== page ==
The Fortnite Championship Series is a big deal for pros competing in Epic Games’ battle royale game — not only are millions of dollars on the line, participating at all guarantees at least some money for entrants. That is unless you happen to get disqualified from the proceedings. One team found that out the hard way.
On Sunday, FNCS competitor Wrigley posted an ill-advised tweet that read, “Like literally fucking k!ll your$elf @donaldmustard,” tagging Epic Games chief creative officer Donald Mustard. Their entire Twitter account is gone now, but in response, Epic Games reprimanded Wrigley, disqualifying him from the tournament.
His teammates were also caught in the crossfire. Wrigley was a part of a trio, which included Fortnite pros who go by the handles Dictate and Userz. The duo say they had nothing to do with Wrigley’s initial outburst, but they can no longer participate in the tournament, nor are they allowed to find a replacement for the offending team member.
Reached for comment, an Epic Games representative directed Polygon to the company’s community rules, which clearly state that “interacting with others in a way that is predatory, threatening, intimidating, lewd, demeaning, derogatory, invasive of privacy, or abusive” are all not allowed. Breaking these guidelines can be grounds for bans, or any other punishment that Epic Games sees fit.
In a private message to Polygon, Userz shared the screenshot that greeted him after loading the game.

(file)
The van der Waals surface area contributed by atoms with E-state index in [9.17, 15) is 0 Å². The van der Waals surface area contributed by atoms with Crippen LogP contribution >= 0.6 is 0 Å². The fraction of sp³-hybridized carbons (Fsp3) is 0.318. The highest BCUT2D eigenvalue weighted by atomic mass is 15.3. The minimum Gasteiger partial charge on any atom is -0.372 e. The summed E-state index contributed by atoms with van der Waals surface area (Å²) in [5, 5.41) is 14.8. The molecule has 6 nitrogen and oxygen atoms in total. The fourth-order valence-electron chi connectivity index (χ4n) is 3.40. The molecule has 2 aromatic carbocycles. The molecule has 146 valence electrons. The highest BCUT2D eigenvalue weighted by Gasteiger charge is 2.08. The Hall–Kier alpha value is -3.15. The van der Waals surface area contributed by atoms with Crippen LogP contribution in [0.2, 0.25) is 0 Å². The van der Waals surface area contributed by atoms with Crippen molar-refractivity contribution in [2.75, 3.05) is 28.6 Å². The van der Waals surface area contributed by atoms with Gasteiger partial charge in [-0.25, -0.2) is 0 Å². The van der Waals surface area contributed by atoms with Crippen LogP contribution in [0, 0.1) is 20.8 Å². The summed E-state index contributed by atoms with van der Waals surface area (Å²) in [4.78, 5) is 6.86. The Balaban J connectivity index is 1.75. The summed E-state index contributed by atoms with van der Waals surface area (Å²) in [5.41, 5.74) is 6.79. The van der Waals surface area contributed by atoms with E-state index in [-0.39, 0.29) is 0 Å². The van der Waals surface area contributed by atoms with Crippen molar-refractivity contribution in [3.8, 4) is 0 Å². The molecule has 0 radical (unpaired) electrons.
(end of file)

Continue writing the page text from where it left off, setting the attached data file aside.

According to Userz, Wrigley’s tweet was the result of being enraged after getting sniped in the first game of the grand finals. He also claims that the duo was not aware of the tweet until the day after, at which point it had already been deleted. Since then, there’s been radio silence from Wrigley — but the larger Fortnite community is rallying around the team. While nobody appears to support Wrigley’s original tweet, some fans believe it was unfair to mete out bans for the entire team. Userz estimates that over the course of the last two months, he had been “grinding” practice time for up to 12 hours a day in anticipation of the big event.
“The prize pool and everything was very motivating to me,” he said. After qualifying, he said that he started grinding “even harder.”
On Twitter, Userz lobbied fans to reach out to Epic Games over the decision, noting that he and his teammate had been putting “endless amount of time” into the game for a chance at “life changing money.” Rather than having all of that go down the drain, he said, the team would have liked the opportunity to pick a substitute for Wrigley.
“Gonna be honest,” Dictate wrote on Twitter, “I was kinda just laughing it off yesterday when I got the email but now I wanna cry.” The teenager added that he didn’t know if he was going to eat that week, because he had been counting on the tournament money.
“I’m really confused on why my teammate and I, who didn’t have anything to do with the comment our other teammate made, don’t get to receive our $600 in prize money?” Dictate told Polygon over Twitter, regarding what would have been the payout had the team placed last. “We did not cheat our way into the grand finals so it makes no sense that our guaranteed prize was just completely taken away from us.”
Wrigley has apparently promised his teammates remuneration over the disqualification, but in the meantime, others are stepping in to send the duo money.